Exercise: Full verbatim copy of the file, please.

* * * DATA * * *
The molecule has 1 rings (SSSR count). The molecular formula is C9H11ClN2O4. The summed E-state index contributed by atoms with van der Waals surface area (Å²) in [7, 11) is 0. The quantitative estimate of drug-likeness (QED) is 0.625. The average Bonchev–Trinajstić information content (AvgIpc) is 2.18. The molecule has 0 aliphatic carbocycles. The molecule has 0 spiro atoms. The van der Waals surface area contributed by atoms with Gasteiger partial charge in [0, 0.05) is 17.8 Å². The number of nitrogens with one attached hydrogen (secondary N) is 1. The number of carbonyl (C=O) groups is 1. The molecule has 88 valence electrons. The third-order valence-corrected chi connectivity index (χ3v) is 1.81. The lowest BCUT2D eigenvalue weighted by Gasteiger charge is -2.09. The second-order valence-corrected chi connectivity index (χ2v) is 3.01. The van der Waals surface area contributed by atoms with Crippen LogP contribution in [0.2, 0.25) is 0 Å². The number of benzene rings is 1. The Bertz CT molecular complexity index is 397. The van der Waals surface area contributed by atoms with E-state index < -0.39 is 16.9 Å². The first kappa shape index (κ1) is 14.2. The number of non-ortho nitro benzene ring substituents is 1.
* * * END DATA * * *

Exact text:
The molecule has 1 rings (SSSR count). The molecular formula is C9H11ClN2O4. The summed E-state index contributed by atoms with van der Waals surface area (Å²) in [7, 11) is 0. The quantitative estimate of drug-likeness (QED) is 0.625. The average Bonchev–Trinajstić information content (AvgIpc) is 2.18. The molecule has 0 aliphatic carbocycles. The molecule has 0 spiro atoms. The van der Waals surface area contributed by atoms with Gasteiger partial charge in [0, 0.05) is 17.8 Å². The number of nitrogens with one attached hydrogen (secondary N) is 1. The number of carbonyl (C=O) groups is 1. The molecule has 88 valence electrons. The third-order valence-corrected chi connectivity index (χ3v) is 1.81. The lowest BCUT2D eigenvalue weighted by Gasteiger charge is -2.09. The second-order valence-corrected chi connectivity index (χ2v) is 3.01. The van der Waals surface area contributed by atoms with Crippen LogP contribution in [0.2, 0.25) is 0 Å². The number of benzene rings is 1. The Bertz CT molecular complexity index is 397. The van der Waals surface area contributed by atoms with E-state index < -0.39 is 16.9 Å². The first kappa shape index (κ1) is 14.2. The number of non-ortho nitro benzene ring substituents is 1.